Democratic losses have increased pressure on President Joe Biden and...

Democratic losses have increased pressure on President Joe Biden and congressional Democrats, led by Senate Majority Leader Chuck Schumer and House Speaker Nancy Pelosi, as they look to preserve their narrow majorities. Credit: AP / Alex Brandon

WASHINGTON — A GOP landslide on Long Island, a Republican gubernatorial victory in Virginia on Tuesday and a tighter than anticipated victory for New Jersey’s Democratic incumbent governor have political analysts and strategists warning of trouble ahead for congressional Democrats heading into next year’s midterm elections.

Suburbs won by Biden last year — including Nassau County — turned red or less blue on Election Day, spurred in part by voter unease over the ever-present pandemic and the increasing cost of goods.

"The suburbs in New York, Virginia and New Jersey came out to protest what's happening in Washington, and that sets the stage for a possible sweep in the midterms in 2022," said former Long Island Congressman Steve Israel, a Huntington Democrat who once served as chairman of the Democratic Congressional Campaign Committee.

In Virginia, Republican businessman Glenn Youngkin, a political newcomer, defeated the state’s former Democratic Gov. Terry McAuliffe, and Republican victories in the state legislative races put the party on pace to block Democrats from control of the legislature. Biden won the state over former President Donald Trump by 10 percentage points last year, but Youngkin pulled off a victory by 2.5 percentage points by driving up turnout in rural red districts won by Trump and improving upon Trump’s numbers in the suburbs.

In New Jersey, incumbent Gov. Philip Murphy narrowly defeated conservative Republican Jack Ciattarelli by 2.3 percentage points, in a race that initially had Murphy leading by double digits in polls during the summer. Republicans were also poised to pick up eight state assembly seats. Biden defeated Trump by nearly 20 percentage points in the state last year, but Republicans were able to post gains in affluent suburbs by attacking Murphy on bread-and-butter issues such as high property taxes.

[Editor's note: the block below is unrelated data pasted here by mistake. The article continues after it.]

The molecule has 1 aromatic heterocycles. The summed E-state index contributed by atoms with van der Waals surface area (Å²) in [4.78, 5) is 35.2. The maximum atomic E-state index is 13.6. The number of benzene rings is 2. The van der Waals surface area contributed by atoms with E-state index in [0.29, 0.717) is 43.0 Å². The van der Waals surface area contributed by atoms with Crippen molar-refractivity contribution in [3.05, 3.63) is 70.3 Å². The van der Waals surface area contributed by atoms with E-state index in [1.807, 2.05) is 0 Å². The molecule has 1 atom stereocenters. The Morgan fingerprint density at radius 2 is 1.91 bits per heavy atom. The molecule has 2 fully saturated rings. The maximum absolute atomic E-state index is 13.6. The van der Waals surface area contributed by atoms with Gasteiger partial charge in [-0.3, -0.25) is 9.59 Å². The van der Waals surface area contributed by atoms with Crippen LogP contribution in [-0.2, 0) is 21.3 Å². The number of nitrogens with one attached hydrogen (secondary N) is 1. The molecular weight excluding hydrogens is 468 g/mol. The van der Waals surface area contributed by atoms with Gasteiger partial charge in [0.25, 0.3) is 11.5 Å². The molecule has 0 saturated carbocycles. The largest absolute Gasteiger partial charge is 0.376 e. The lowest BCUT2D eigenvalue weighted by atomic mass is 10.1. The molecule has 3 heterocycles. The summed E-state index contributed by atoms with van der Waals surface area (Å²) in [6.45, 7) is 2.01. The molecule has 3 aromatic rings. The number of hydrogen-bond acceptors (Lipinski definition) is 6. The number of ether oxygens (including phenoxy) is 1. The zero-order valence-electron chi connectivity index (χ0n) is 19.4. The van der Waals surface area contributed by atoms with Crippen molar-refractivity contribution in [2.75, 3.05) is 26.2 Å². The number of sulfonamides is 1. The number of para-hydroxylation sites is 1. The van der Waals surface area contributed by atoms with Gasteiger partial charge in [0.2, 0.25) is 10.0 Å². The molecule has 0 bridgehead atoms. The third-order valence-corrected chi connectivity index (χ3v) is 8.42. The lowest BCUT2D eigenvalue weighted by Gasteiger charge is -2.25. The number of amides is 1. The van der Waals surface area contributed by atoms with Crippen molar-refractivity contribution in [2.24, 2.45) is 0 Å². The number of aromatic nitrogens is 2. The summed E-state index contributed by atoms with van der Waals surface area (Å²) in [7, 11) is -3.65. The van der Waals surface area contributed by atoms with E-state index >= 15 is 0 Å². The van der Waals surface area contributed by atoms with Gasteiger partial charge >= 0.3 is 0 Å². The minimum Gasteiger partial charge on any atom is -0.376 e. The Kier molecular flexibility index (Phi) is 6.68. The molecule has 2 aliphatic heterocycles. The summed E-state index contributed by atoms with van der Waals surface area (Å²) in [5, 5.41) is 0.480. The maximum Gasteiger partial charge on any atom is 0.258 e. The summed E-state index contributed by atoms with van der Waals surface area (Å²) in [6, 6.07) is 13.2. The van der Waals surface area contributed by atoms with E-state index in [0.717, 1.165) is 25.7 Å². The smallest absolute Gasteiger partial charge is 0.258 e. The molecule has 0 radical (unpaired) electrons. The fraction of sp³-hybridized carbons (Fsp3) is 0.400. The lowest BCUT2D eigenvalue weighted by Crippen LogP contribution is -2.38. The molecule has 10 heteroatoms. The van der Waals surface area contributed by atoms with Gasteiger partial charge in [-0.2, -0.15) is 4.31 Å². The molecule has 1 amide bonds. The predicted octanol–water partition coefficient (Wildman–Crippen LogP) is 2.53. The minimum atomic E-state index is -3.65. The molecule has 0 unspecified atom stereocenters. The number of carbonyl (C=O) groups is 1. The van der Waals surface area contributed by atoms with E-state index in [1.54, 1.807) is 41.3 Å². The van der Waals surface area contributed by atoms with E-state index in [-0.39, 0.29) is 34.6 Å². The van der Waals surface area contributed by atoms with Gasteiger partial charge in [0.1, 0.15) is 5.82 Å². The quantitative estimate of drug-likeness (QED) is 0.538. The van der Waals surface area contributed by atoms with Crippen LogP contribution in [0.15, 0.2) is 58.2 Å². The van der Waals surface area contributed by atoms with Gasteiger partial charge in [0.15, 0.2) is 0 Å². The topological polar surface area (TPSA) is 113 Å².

On Long Island, Republicans won both Suffolk and Nassau district attorney races, and Republican Bruce Blakeman claimed victory over Democratic Nassau County Executive Laura Curran. Curran, who trailed Blakeman by some 12,000 votes on election night, has yet to concede as some 22,000 outstanding absentee ballots remain to be counted. Biden won Nassau last year by nearly 10 percentage points, and narrowly lost Suffolk to Trump by 232 votes.

"The suburbs giveth and the suburbs taketh away," said Lawrence Levy, executive dean of Hofstra University’s National Center for Suburban Studies. "The suburbs are the definition of a swing voting region, and last year, the suburbs took it away from [former Republican President Donald] Trump and many Republicans, and this year, they took it away from the Democrats. What was remarkable this time was how fast they turned. Talk about electoral whiplash."